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Reviewed by:
  • Documenting First Wave Feminisms, Volume I: Transnational Collaborations and Crosscurrents ed. by Maureen Moynagh and Nancy Forestell, and: Documenting First Wave Feminisms, Volume II: Canada – National and Transnational Contexts ed. by Nancy Forestell and Maureen Moynagh
  • Nancy Janovicek
Maureen Moynagh and Nancy Forestell, eds., Documenting First Wave Feminisms, Volume I: Transnational Collaborations and Crosscurrents (Toronto: University of Toronto Press 2012)
Nancy Forestell and Maureen Moynagh, eds., Documenting First Wave Feminisms, Volume II: Canada – National and Transnational Contexts (Toronto: University of Toronto Press 2014)

In 1860, Nahnebahwequa – Catherine Sutton, an Ojibwa woman, travelled to England to meet the colonial secretary and Queen Victoria seeking justice against Indian Department policy that did not allow Indigenous women to own land. In 1922, Margaret E. Cumming, Irish nationalist, suffragist, and co-founder of the All-India Women’s Conference, praised Afghanistan’s medical university for women, which had 500 students. Turkish Communist Najiye Hanim addressed the First Congress of the Peoples of the East in 1920 explaining that, contrary to popular belief, the question of the chador was not a priority for the woman movement in her country where women, who were obliged to take on social duties because men were fighting in a war, were fighting for equality in the context of global revolutionary movements. These are a few examples from these fascinating documentary readers that illustrate a key contention of Documenting First Wave Feminisms. We still have much to learn from how first wave feminists negotiated unequal political and economic relationships that emerged from imperialism and global capitalist expansion.

Moynagh and Forestell compiled these readers because reading documents is the best way to make sense of why collaboration was possible in certain contexts and how conflicts produced by asymmetrical relationships entrenched inequalities [End Page 223] among activists engaged in local and international struggles for women’s rights. The documents in Volume I draw on the vibrant historiography of the first wave that uses transnational approaches to examine collaborations and tensions in international women’s organizing. Well-known middle-class feminists are included alongside documents written by working-class socialists and nationalist women engaged in anti-colonial movements. In Volume II, the editors hope to instigate a long overdue reevaluation of first wave feminism in Canada, which is underdeveloped in comparison to the rich international historiography. The editors deliberately chose documents that are not as available to students and scholars as canonical texts. Both volumes include documents that demonstrate how hierarchical relationships among women prioritized the goals of white, middle-class activists. A key strength of the collections is the attention to activists who fostered collaborations that challenged hierarchical race and class relations.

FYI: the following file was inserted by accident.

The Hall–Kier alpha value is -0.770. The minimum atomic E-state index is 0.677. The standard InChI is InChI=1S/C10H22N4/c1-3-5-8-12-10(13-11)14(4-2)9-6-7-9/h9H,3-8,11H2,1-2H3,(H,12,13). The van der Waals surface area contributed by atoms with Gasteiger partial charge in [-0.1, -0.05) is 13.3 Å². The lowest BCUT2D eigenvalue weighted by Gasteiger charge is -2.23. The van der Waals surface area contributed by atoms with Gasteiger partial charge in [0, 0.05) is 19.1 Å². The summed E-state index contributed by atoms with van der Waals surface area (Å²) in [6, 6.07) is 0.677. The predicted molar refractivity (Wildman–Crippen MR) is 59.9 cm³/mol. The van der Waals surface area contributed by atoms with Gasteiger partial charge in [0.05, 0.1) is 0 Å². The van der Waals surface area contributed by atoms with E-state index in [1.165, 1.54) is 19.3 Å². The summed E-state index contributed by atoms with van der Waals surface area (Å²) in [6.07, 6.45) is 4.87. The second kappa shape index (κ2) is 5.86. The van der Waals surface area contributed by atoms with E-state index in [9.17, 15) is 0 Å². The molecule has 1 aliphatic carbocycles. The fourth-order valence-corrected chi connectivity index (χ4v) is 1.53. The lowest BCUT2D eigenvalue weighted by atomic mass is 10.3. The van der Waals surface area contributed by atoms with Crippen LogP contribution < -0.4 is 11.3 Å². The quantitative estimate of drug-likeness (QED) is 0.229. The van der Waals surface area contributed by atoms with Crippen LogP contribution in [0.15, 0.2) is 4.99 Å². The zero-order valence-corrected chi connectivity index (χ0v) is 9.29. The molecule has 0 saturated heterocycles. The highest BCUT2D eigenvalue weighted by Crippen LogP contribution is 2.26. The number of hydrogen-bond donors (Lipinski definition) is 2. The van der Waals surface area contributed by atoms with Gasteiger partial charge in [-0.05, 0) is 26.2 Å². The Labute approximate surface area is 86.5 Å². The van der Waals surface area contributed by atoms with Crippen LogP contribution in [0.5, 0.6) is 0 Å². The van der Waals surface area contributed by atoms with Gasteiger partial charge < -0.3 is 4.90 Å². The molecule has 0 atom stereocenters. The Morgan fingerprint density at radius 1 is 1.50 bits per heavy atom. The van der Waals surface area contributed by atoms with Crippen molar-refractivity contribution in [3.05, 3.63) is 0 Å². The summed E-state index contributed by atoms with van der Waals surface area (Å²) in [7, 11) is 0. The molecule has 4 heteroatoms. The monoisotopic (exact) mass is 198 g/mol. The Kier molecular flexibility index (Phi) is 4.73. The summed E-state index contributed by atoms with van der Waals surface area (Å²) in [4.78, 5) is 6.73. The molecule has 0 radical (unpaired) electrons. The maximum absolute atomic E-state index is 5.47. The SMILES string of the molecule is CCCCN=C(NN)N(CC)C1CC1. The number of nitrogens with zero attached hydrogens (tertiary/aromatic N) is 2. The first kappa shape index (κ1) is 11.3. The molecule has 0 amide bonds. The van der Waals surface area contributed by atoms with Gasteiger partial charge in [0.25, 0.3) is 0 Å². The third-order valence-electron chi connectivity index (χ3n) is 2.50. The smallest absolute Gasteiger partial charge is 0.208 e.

The volumes are organized according to parallel themes and document the development of the international woman movement from Seneca Falls in 1848 until the end of World War II when development of rights discourse and the achievement of suffrage in many nations transformed feminism. The documents in both volumes are divided into eight sections that highlight international connections. Volume I begins with feminist writing about the relationship between slavery, abolition, and women’s rights. The documents trace the evolution from feminist comparisons between women’s subordination and slaves’ lives to the emergence of the abolition movement, the first political movement to bring together women from different nationalities and races. Provincial Freeman articles written by Mary Ann Shadd Cary in Volume II criticize the hypocrisy in Toronto abolition societies’ apathy towards fugitive slaves living in British North America. Imperialism is a key them in both volumes. Documents examine the difficult relationships between women from the East and the West in international organizations and include writing by white feminists who cast racialized women as “inferior sisters” who needed to be rescued from backward customs. Anti-colonial feminists talk back to these women, clarifying misperceptions of their cultures held by feminist allies and criticizing men in nationalist movements who did not challenge women’s inequality. Imperial connections drew prominent Canadian women dedicated to promoting the British Empire into international organizations. One of the key strengths of the Canadian volume is the inclusion of documents written by women marginalized by race who used imperial ties to promote their rights. In...


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pp. 223-226
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